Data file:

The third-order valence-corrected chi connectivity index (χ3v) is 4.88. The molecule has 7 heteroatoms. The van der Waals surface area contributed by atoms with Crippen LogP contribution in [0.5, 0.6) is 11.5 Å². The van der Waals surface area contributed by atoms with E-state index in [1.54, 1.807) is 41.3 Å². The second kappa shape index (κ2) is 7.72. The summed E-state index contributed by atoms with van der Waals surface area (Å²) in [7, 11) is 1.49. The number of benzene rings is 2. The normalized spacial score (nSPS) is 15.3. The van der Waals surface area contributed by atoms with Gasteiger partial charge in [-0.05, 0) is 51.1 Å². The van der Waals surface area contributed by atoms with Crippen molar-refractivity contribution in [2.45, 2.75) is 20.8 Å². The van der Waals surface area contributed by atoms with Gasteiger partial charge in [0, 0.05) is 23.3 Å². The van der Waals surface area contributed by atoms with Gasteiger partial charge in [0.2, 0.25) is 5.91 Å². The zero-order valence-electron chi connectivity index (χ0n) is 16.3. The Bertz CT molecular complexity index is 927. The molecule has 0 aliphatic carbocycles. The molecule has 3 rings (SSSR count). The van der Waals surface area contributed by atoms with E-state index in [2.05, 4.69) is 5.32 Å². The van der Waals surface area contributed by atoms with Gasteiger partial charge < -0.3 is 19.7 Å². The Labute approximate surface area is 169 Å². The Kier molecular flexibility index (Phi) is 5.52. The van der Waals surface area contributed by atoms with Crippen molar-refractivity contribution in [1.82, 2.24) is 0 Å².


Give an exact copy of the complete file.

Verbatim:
The third-order valence-corrected chi connectivity index (χ3v) is 4.88. The molecule has 7 heteroatoms. The van der Waals surface area contributed by atoms with Crippen LogP contribution in [0.5, 0.6) is 11.5 Å². The van der Waals surface area contributed by atoms with E-state index in [1.54, 1.807) is 41.3 Å². The second kappa shape index (κ2) is 7.72. The summed E-state index contributed by atoms with van der Waals surface area (Å²) in [7, 11) is 1.49. The number of benzene rings is 2. The normalized spacial score (nSPS) is 15.3. The van der Waals surface area contributed by atoms with Gasteiger partial charge in [-0.05, 0) is 51.1 Å². The van der Waals surface area contributed by atoms with Crippen molar-refractivity contribution in [2.45, 2.75) is 20.8 Å². The van der Waals surface area contributed by atoms with Gasteiger partial charge in [0, 0.05) is 23.3 Å². The van der Waals surface area contributed by atoms with Gasteiger partial charge in [0.2, 0.25) is 5.91 Å². The zero-order valence-electron chi connectivity index (χ0n) is 16.3. The Bertz CT molecular complexity index is 927. The molecule has 0 aliphatic carbocycles. The molecule has 3 rings (SSSR count). The van der Waals surface area contributed by atoms with E-state index in [2.05, 4.69) is 5.32 Å². The van der Waals surface area contributed by atoms with Gasteiger partial charge < -0.3 is 19.7 Å². The Labute approximate surface area is 169 Å². The Kier molecular flexibility index (Phi) is 5.52. The van der Waals surface area contributed by atoms with Crippen molar-refractivity contribution in [1.82, 2.24) is 0 Å².